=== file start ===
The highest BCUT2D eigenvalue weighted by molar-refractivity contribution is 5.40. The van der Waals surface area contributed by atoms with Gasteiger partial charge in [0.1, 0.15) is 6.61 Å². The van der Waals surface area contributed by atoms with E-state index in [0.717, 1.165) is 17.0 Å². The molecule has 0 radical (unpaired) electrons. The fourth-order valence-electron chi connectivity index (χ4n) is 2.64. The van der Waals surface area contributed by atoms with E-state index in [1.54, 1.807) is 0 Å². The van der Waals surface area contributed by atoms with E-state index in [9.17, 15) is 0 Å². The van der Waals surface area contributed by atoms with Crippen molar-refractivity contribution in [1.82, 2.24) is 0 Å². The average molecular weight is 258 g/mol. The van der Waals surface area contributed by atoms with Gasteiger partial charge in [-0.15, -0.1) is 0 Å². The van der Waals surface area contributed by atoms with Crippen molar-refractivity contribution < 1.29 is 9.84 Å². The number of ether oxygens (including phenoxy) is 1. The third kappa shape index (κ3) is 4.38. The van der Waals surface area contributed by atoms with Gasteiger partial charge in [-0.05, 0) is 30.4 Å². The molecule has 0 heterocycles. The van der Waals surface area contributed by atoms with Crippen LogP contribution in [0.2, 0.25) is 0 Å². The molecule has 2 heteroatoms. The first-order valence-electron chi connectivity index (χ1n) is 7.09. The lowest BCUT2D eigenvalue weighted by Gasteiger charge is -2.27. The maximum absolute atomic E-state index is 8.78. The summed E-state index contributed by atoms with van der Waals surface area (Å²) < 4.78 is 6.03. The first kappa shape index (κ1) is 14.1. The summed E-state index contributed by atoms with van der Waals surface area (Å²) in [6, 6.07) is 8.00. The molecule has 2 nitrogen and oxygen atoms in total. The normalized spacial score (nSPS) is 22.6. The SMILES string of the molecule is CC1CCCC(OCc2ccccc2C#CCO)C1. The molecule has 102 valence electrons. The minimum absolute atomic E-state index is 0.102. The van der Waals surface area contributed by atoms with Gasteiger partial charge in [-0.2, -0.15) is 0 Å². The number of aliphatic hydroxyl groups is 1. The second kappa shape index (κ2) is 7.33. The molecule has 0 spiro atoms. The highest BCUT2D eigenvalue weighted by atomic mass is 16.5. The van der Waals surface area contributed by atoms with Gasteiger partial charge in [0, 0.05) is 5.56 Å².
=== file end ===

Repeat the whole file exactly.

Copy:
The highest BCUT2D eigenvalue weighted by molar-refractivity contribution is 5.40. The van der Waals surface area contributed by atoms with Gasteiger partial charge in [0.1, 0.15) is 6.61 Å². The van der Waals surface area contributed by atoms with E-state index in [0.717, 1.165) is 17.0 Å². The molecule has 0 radical (unpaired) electrons. The fourth-order valence-electron chi connectivity index (χ4n) is 2.64. The van der Waals surface area contributed by atoms with E-state index in [1.54, 1.807) is 0 Å². The van der Waals surface area contributed by atoms with E-state index in [9.17, 15) is 0 Å². The van der Waals surface area contributed by atoms with Crippen molar-refractivity contribution in [1.82, 2.24) is 0 Å². The average molecular weight is 258 g/mol. The van der Waals surface area contributed by atoms with Gasteiger partial charge in [-0.15, -0.1) is 0 Å². The van der Waals surface area contributed by atoms with Crippen molar-refractivity contribution < 1.29 is 9.84 Å². The number of ether oxygens (including phenoxy) is 1. The third kappa shape index (κ3) is 4.38. The van der Waals surface area contributed by atoms with Gasteiger partial charge in [-0.05, 0) is 30.4 Å². The molecule has 0 heterocycles. The van der Waals surface area contributed by atoms with Crippen LogP contribution in [0.2, 0.25) is 0 Å². The molecule has 2 heteroatoms. The first-order valence-electron chi connectivity index (χ1n) is 7.09. The lowest BCUT2D eigenvalue weighted by Gasteiger charge is -2.27. The maximum absolute atomic E-state index is 8.78. The summed E-state index contributed by atoms with van der Waals surface area (Å²) < 4.78 is 6.03. The first kappa shape index (κ1) is 14.1. The summed E-state index contributed by atoms with van der Waals surface area (Å²) in [6, 6.07) is 8.00. The molecule has 2 nitrogen and oxygen atoms in total. The normalized spacial score (nSPS) is 22.6. The SMILES string of the molecule is CC1CCCC(OCc2ccccc2C#CCO)C1. The molecule has 102 valence electrons. The minimum absolute atomic E-state index is 0.102. The van der Waals surface area contributed by atoms with Gasteiger partial charge in [-0.2, -0.15) is 0 Å². The number of aliphatic hydroxyl groups is 1. The second kappa shape index (κ2) is 7.33. The molecule has 0 spiro atoms. The highest BCUT2D eigenvalue weighted by atomic mass is 16.5. The van der Waals surface area contributed by atoms with Gasteiger partial charge in [0, 0.05) is 5.56 Å².